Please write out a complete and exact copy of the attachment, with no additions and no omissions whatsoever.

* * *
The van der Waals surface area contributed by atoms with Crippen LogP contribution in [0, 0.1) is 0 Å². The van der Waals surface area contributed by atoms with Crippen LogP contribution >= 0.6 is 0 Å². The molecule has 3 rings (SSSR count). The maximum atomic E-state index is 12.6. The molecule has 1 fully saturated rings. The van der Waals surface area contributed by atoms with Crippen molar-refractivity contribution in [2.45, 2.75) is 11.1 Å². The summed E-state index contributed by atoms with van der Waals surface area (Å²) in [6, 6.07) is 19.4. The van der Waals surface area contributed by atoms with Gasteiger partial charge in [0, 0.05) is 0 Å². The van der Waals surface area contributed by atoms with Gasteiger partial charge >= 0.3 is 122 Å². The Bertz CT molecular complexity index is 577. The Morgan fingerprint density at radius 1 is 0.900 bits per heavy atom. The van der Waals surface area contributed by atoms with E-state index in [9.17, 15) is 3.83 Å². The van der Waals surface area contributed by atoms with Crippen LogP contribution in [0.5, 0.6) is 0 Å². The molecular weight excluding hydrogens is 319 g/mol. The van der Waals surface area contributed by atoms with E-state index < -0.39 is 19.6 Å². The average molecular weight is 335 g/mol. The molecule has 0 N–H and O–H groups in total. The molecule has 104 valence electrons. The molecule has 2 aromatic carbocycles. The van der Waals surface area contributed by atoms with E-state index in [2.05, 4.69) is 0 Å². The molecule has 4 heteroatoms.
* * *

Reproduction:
The van der Waals surface area contributed by atoms with Crippen LogP contribution in [0, 0.1) is 0 Å². The van der Waals surface area contributed by atoms with Crippen LogP contribution >= 0.6 is 0 Å². The molecule has 3 rings (SSSR count). The maximum atomic E-state index is 12.6. The molecule has 1 fully saturated rings. The van der Waals surface area contributed by atoms with Crippen molar-refractivity contribution in [2.45, 2.75) is 11.1 Å². The summed E-state index contributed by atoms with van der Waals surface area (Å²) in [6, 6.07) is 19.4. The van der Waals surface area contributed by atoms with Gasteiger partial charge in [0, 0.05) is 0 Å². The van der Waals surface area contributed by atoms with Gasteiger partial charge >= 0.3 is 122 Å². The Bertz CT molecular complexity index is 577. The Morgan fingerprint density at radius 1 is 0.900 bits per heavy atom. The van der Waals surface area contributed by atoms with E-state index in [9.17, 15) is 3.83 Å². The van der Waals surface area contributed by atoms with Crippen LogP contribution in [0.5, 0.6) is 0 Å². The molecular weight excluding hydrogens is 319 g/mol. The van der Waals surface area contributed by atoms with E-state index < -0.39 is 19.6 Å². The average molecular weight is 335 g/mol. The molecule has 0 N–H and O–H groups in total. The molecule has 104 valence electrons. The molecule has 2 aromatic carbocycles. The van der Waals surface area contributed by atoms with E-state index in [2.05, 4.69) is 0 Å². The molecule has 4 heteroatoms.